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Χάπι People, Xάπι Nation at Peggy Kliafa’s exhibition

December 16, 2013

Pharmakon is an exhibition with an attractive appearance but poisonous content. All the art pieces in this solo exhibition by Peggy Kliafa revolve around the idea of medicines and the way these relate to notions such as Religion, Nature, and Science. The material, en mass – pills, wrappers, leaflets with instructions for use, packages – reflects a body of work that has an equally large quantity in the genres in which it develops. The main theme is presented exhaustively in a variety of media. First of all, in the recognizable stained-glass windows, which remind us of European Cathedrals and which we have already seen in previous years – some of the most apt and accomplished works by the artist. Also in many canvases and sculptures that use our familiar aluminium blister packs for capsules as tesserae to compose pieces of geometric motifs, shiny enlargements of biological formations reminiscent of observing bacteria and micro-organisms under the microscope.
In sculptures-reliefs this medium produces impressive pieces that almost make you want to touch them – as if someone who, although he can see, feels the attraction to “read” by touch these surfaces as if written in Braille. The ensemble is completed by two long “wallpapers”, the first one like a wall from a pink children’s bedroom, where furnishing and decoration are made entirely of colourful pills and bottles of children’s syrups – the parallel food of every young organism in our contemporary chemical universe. The other “wallpaper” is a reproduction in print of the instructions of use of the medicines upon which some flowers are imprinted. In both cases, the juxtaposition of the background and the motifs is successful. In the children’s room, the pink colour is on the verge of vertiginous, the excess precise.

The exhibition is a fit comment of more or less powerful works. The small paintings of bottles of syrup were weak and somehow unnecessary; the small white sculpture of painkiller effervescent tablets that compose a male figure corroded by the chemicals is a powerful, perhaps one of the best works in the exhibition.

You cannot see this work and not think of the medicine cabinets and the Pill universe of Damien Hirst, the British artist with the on-going obsession of death that informs his body of work. We are not suggesting plagiarism; his work is so well known that it would have been pure naivety for an artist to appropriate it without the wisdom that comparisons will be automatically made. And the concurrent development of ideas is a common occurrence – it happens in a magical way even for ideas that seem to spring up in people’s heads, people totally unrelated and in totally different places on earth.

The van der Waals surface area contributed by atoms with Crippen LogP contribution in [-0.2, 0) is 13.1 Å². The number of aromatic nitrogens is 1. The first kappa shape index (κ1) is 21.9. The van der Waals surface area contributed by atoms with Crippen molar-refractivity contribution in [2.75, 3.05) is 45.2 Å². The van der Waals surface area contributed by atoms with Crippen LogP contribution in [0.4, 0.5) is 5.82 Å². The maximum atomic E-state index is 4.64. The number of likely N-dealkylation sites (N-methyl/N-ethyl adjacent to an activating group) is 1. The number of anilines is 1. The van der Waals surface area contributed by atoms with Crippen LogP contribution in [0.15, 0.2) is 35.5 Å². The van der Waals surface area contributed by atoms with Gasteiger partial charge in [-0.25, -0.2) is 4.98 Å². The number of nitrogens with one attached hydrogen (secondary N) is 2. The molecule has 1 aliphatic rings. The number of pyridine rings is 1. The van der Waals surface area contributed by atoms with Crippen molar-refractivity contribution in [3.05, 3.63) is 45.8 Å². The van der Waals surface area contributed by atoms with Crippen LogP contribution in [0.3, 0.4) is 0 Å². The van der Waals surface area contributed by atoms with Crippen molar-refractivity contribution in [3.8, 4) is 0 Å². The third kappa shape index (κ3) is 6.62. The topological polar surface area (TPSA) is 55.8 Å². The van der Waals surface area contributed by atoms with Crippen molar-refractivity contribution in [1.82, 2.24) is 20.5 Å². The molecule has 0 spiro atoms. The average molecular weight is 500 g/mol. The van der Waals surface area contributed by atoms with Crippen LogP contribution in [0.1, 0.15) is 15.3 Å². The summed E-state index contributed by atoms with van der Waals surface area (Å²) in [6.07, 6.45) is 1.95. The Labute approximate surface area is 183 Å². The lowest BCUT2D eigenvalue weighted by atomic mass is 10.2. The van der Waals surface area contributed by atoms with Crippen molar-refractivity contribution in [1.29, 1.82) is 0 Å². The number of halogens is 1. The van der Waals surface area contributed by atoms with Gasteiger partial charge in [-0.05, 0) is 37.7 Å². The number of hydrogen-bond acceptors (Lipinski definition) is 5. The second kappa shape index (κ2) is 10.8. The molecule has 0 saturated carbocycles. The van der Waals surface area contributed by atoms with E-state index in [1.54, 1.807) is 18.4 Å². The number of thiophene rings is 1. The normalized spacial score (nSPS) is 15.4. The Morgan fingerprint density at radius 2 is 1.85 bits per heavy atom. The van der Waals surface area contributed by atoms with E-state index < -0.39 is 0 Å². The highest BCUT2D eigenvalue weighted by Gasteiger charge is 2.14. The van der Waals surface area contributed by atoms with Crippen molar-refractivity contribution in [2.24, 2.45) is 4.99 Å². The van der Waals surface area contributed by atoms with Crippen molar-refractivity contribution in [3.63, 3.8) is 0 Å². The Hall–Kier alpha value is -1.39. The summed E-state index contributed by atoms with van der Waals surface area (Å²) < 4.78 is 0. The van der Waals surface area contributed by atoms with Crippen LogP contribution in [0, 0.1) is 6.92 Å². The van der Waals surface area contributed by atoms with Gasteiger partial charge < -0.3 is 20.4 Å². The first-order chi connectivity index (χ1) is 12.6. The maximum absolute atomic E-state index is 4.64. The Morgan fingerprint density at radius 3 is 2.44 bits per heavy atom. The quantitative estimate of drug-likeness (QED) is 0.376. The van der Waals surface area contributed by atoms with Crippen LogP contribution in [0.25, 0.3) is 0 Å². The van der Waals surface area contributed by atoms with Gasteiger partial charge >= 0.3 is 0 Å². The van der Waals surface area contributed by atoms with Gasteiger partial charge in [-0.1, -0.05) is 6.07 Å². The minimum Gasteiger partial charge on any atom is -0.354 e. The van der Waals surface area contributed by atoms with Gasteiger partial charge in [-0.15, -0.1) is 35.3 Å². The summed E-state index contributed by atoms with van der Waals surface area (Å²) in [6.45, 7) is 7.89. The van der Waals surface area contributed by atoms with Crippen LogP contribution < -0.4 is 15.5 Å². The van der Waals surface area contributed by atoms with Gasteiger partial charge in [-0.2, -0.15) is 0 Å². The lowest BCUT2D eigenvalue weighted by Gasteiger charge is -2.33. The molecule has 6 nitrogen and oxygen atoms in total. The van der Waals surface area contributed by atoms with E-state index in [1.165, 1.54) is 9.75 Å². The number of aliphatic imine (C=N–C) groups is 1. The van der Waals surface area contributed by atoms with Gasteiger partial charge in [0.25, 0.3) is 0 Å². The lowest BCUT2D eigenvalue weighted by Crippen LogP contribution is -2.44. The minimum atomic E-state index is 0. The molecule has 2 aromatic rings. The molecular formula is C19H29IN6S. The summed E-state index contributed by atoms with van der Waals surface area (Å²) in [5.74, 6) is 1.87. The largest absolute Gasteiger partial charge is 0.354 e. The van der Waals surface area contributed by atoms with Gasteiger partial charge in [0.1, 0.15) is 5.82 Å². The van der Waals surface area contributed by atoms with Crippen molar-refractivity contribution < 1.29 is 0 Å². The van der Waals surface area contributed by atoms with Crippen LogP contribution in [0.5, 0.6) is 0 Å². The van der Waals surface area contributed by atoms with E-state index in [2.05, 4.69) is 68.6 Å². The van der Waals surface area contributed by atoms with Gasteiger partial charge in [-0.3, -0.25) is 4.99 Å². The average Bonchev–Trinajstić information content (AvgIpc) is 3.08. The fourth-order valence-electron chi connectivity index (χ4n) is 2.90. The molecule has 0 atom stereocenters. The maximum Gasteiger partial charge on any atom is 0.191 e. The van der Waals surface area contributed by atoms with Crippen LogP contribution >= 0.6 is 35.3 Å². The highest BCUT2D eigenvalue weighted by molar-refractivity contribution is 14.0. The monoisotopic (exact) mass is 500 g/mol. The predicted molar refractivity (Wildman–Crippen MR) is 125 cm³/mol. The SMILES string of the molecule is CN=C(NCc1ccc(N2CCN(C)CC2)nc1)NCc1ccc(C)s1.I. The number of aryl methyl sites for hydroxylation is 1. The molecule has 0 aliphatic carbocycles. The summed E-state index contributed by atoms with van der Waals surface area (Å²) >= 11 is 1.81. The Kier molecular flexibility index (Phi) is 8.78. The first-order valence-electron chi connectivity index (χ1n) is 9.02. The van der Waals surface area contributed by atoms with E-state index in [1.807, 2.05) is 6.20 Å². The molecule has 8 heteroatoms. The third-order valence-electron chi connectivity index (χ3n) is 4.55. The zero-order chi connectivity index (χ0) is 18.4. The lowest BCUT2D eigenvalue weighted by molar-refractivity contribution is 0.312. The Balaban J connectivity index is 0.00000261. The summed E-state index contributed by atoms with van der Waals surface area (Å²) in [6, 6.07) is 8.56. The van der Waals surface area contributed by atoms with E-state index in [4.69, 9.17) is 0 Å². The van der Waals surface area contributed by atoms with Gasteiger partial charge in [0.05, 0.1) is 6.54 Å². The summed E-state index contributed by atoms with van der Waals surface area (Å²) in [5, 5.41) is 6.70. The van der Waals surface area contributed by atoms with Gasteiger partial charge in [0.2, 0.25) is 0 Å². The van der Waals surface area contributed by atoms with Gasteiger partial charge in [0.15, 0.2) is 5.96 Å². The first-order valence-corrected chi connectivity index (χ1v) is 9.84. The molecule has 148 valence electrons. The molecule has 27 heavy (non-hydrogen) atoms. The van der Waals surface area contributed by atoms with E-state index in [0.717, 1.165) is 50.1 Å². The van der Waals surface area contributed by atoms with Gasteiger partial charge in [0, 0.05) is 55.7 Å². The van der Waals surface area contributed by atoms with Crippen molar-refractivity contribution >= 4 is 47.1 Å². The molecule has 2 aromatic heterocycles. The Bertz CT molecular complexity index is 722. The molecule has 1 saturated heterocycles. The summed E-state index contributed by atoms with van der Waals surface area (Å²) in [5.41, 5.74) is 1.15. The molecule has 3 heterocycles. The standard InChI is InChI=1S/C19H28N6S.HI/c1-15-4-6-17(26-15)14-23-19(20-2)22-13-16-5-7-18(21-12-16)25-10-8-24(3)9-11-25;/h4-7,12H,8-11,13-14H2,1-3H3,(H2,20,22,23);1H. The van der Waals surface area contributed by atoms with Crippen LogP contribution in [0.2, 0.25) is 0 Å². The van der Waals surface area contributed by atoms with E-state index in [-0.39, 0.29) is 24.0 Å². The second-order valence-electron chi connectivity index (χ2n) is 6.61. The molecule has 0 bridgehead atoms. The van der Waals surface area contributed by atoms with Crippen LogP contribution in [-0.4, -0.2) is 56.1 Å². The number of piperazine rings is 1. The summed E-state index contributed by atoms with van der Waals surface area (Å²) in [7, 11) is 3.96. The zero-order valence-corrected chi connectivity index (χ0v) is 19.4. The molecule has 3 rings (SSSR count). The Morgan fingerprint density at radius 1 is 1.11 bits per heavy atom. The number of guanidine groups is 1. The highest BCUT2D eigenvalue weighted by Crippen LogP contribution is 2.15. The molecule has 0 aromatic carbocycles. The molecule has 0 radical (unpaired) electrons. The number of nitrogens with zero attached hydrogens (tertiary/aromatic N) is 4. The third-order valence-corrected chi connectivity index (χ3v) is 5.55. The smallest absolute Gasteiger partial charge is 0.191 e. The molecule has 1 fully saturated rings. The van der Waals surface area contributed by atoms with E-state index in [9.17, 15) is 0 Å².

Peggy Kliafa treats a similar concept in her own way and produces her own art, which seems to confirm an identifiable trend in the younger generation of Greek artists, one that has become evident in the last three years. We saw it very clearly in Rooms 2011 and it was also confirmed later: the trend for the accumulation of a material in large, massive numbers in an effort of excess and its transformation into a specific conceptual framework, into a ritual repetition, the return of “handcrafting”, whose painstaking implementation necessarily takes a very long time, and to a certain degree also the idea of recycling and reuse. At least three of the exhibitions that we saw in the last two months shared these elements. It is not a coincidence; it is a remarkable change in materials, form and content, from which new and interesting art emerges. One must at least respect the effort, the labour and the quest for a new language.

Very interesting, impressive at times, Peggy Kliafa’s solo exhibition will be open until January 11, 2014.

Giota Konstantatou, Art Historian/Art Critic

Kappatos Art Gallery

12, Athinas Str, Monastiraki
Tel: 210 3217931
Opening Hours: Tue., Wed., Thur., Fri. 12.00-20.00, Sat. 12.00-16.00